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Why advertisers should stay away from ambiguity

An advert shared by Dove on Facebook depicts a black woman transforming into a white woman, seemingly after using a Dove product. Picture: Twitter

An advert shared by Dove on Facebook depicts a black woman transforming into a white woman, seemingly after using a Dove product. Picture: Twitter

Published Oct 15, 2017


Johannesburg - Branding and advertising experts are warning companies to be more circumspect and ensure what they want to communicate is not misinterpreted, in the wake of the Dove advert that sparked outrage on social media.

The three-second video clip was recently posted on the Dove Facebook page in America. It featured three women of different ethnicities, each removing a t-shirt to reveal the next woman. Dove has apologised and removed the advert which was deemed discriminatory, saying: “What we intended to convey is that Dove body wash is for every woman, but we got it very wrong.”

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Branding and advertising expert Andy Rice weighed in on the culture of advertising in South Africa following the social media backlash.

“SA has a reputation for some distinctive advertising. That’s not to say that local advertising is steeped in local culture. Many of the strongest advertisements for big brands recognise the environment and the culture,” he said.

Rice explained there is difference between talking and listening and between broadcasting and receiving. So what the advertiser said in their mind and what they thought they were saying was not what certain members of the audience heard when they were listening. So the challenge of making sure the message is received is where the campaign fell down.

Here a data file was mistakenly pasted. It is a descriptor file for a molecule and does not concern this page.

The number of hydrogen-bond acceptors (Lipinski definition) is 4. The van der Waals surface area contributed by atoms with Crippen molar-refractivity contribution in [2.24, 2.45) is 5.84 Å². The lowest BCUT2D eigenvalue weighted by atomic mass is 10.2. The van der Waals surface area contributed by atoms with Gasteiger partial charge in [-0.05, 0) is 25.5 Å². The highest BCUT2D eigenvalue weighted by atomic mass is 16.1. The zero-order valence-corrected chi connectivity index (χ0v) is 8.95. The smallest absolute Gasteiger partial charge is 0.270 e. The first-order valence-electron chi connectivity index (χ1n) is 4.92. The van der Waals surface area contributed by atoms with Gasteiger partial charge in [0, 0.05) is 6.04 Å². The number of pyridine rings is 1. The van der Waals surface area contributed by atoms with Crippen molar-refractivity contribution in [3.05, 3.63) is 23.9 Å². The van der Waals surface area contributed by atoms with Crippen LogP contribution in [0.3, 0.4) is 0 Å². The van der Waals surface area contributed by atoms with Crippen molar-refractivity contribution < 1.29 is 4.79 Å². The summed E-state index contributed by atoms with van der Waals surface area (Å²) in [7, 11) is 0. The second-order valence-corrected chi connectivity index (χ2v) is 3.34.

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“Unilever and Dove had a clear intention to say this product is for all skin types, for all women, no matter your social background and they thought that was an uncontentious statement they were making, but some of the receivers saw in it a different message."

“In the process of it being produced, there were plenty of opportunities where they could’ve seen that what they were communicating would be misinterpreted. If they’d asked themselves those questions, they would have never made that piece of work.”

Social media has become a platform to call out brand campaigns that miss the mark, trend translator and future finance specialist for Flux Trends, Bronwyn Williams, says. A whiff of controversy can spread like wildfire on social media.

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“What is more, the internet never forgets. In the past, a brand could pull a bad ad off television and it would be forgotten. Today, screen shots live forever on angry blogs.”

Loeries CEO Andrew Human believes society and social media are going too far in condemning communications every time they offend someone. “Advertisers are becoming scared to offend anyone with the result that ads are becoming safe, pedestrian - and boring.”

“Today, brands have to be incredibly careful when trying to pander to a fiercely politically correct ‘woke’ Generation Z target market that they do not misread the subtleties within that market.”

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“In the age of social media and screenshots, brands need to be particularly aware of how their messages can look when viewed frame by frame and out of context."

“Effect matters more than intent,” said Williams.


Sunday Independent 

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